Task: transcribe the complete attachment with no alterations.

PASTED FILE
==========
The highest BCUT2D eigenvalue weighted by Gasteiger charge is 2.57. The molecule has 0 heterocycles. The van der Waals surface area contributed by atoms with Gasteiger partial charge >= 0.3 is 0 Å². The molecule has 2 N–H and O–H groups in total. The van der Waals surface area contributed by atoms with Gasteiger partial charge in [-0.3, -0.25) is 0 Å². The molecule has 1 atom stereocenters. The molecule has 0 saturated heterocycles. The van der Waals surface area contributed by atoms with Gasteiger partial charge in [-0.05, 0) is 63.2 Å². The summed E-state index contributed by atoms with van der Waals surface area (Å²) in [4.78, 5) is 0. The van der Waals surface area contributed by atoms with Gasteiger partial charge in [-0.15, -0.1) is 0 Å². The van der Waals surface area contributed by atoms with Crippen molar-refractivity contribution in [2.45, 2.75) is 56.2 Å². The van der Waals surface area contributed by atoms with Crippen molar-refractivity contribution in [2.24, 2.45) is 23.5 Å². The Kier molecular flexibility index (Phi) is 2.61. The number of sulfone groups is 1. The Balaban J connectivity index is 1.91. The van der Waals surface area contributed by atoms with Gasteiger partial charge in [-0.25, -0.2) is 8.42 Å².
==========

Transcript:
The highest BCUT2D eigenvalue weighted by Gasteiger charge is 2.57. The molecule has 0 heterocycles. The van der Waals surface area contributed by atoms with Gasteiger partial charge >= 0.3 is 0 Å². The molecule has 2 N–H and O–H groups in total. The van der Waals surface area contributed by atoms with Gasteiger partial charge in [-0.3, -0.25) is 0 Å². The molecule has 1 atom stereocenters. The molecule has 0 saturated heterocycles. The van der Waals surface area contributed by atoms with Gasteiger partial charge in [-0.05, 0) is 63.2 Å². The summed E-state index contributed by atoms with van der Waals surface area (Å²) in [4.78, 5) is 0. The van der Waals surface area contributed by atoms with Gasteiger partial charge in [-0.15, -0.1) is 0 Å². The van der Waals surface area contributed by atoms with Crippen molar-refractivity contribution in [2.45, 2.75) is 56.2 Å². The van der Waals surface area contributed by atoms with Crippen molar-refractivity contribution in [2.24, 2.45) is 23.5 Å². The Kier molecular flexibility index (Phi) is 2.61. The number of sulfone groups is 1. The Balaban J connectivity index is 1.91. The van der Waals surface area contributed by atoms with Gasteiger partial charge in [-0.25, -0.2) is 8.42 Å².